Like It or Not, Crocs Are Cool Again

In case you missed it, Crocs are cool again. First, Questlove wore a shimmery gold pair of its foam clogs on the Oscars red carpet, an event that is the height of Hollywood glamour. Then on Tuesday, the company reported a blockbuster 64% increase in first-quarter sales from a year earlier, helping its shares soar to an all-time high on Wednesday. 

Like It or Not, Crocs Are Cool Again

It’s tempting to conclude that Crocs Inc. is merely riding the wave of comfort dressing that was brought on by months of stay-at-home living. In 2020, when U.S. fashion footwear sales slumped 27% fom a year earlier amid the retreat indoors, sales of clogs surged 33% as shoppers splurged on all things cozy and casual, NPD Group data shows. But there appears to be more to it.

Crocs’ guidance calls for a revenue increase in 2021 of 40% to 50%, indicating it is poised to deliver substantial growth on top of last year’s booming sales even as people dress up to return to offices and parties. That’s an indication of something that’s been readily apparent to fashionistas for some time: Crocs has quietly succeeded in making itself an “it” shoe brand.

Some of the rocket fuel for Crocs has been provided by celebrity partnerships. The company debuted shoes in 2020 that were a collaboration with rapper Bad Bunny, the global music megastar who was the most-streamed artist on Spotify last year. Post Malone, another pop heavyweight, collaborated with the brand for a fifth time on a shoe that launched in December. And since October, Crocs has twice joined forces with Justin Bieber, who has hyped the clogs to his 171 million Instagram followers. The latest Bieber Crocs were priced at $69.99, significantly higher than Crocs' $17.64 average selling price in the latest quarter. The lavender shoes have sold recently on secondhand marketplace StockX for more than $100. This demonstrates that these special-edition Crocs have infiltrated sneakerhead culture, enjoying a halo of hype and scarcity that has strengthened the brand.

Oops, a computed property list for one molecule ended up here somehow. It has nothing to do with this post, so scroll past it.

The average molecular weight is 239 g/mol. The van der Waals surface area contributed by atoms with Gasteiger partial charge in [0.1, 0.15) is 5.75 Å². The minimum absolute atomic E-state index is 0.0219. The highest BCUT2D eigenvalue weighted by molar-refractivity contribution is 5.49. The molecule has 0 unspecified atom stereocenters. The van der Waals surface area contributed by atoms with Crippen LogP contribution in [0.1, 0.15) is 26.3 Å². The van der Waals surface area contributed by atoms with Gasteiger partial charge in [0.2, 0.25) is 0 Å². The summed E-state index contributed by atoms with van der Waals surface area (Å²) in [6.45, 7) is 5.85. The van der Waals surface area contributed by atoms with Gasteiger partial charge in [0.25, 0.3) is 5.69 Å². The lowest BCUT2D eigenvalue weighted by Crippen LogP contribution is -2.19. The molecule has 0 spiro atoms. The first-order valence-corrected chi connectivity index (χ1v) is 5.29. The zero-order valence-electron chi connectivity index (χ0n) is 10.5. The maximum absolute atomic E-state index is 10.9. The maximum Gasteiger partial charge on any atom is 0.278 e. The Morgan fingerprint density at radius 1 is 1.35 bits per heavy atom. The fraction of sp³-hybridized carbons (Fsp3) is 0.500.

If you can put aside your reflexively conjured memory of George W. Bush looking hopelessly dorky in Crocs and socks in the early 2000s, you can see these shoes are actually a uniquely perfect fashion item for the Instagram era. The bright colors and signature shape photograph extremely well. Crocs also offers shoe charms called Jibbitz for $4.99 a pop, add-ons that allow shoppers to customize the clogs with tiny cactuses, narwhals, lollipops or their initials, making them that much more eye-catching and statement-making on social media.

Like It or Not, Crocs Are Cool Again

Is the company’s momentum sustainable? It certainly has a lot going for it. Even though shoppers are showing renewed interest in dressier items at this phase of the pandemic, comfy, utilitarian styles will continue to have a place amid the continued strength of athleisure looks. And the so-ugly-its-cool vibe has been going strong for a while now, powering major trends such as dad sneakers and mom jeans. Plus, Crocs has ample room for growth in international markets, especially Asia, and through products such as sandals, a category that recorded a 17% increase in sales from a year earlier in the latest quarter. Meanwhile, its demonstrated ability to raise prices should help cushion any profitability blow that might come from increased logistics or raw-materials costs that are roiling the wider consumer industry.

As it enjoys the boom in demand for its products, Crocs said this week that it has begun exiting certain wholesale arrangements in North America with stores that don’t fit its desired brand perception. This is a well-worn path that Nike Inc. and certain luxury brands have taken as they aim to keep or restore cachet and realize the profitability benefits that can come from selling a bigger share of goods from their own websites and stores. Investors clearly approve of the strategy: Crocs, which had just $1.39 billion in sales last year, now has a bigger market value than retail behemoth Macy’s Inc.

Crocs seems to accept its peculiar role as a brand that consumers love to hate. Its website notes that when its shoes debuted in the early 2000s, “we were different and it made some people uncomfortable.” That hasn’t stopped Wall Street from getting quite comfortable with the quirky brand – and rightly so. 

This column does not necessarily reflect the opinion of the editorial board or Bloomberg LP and its owners.

Sarah Halzack is a Bloomberg Opinion columnist covering the consumer and retail industries. She was previously a national retail reporter for the Washington Post.

©2021 Bloomberg L.P.

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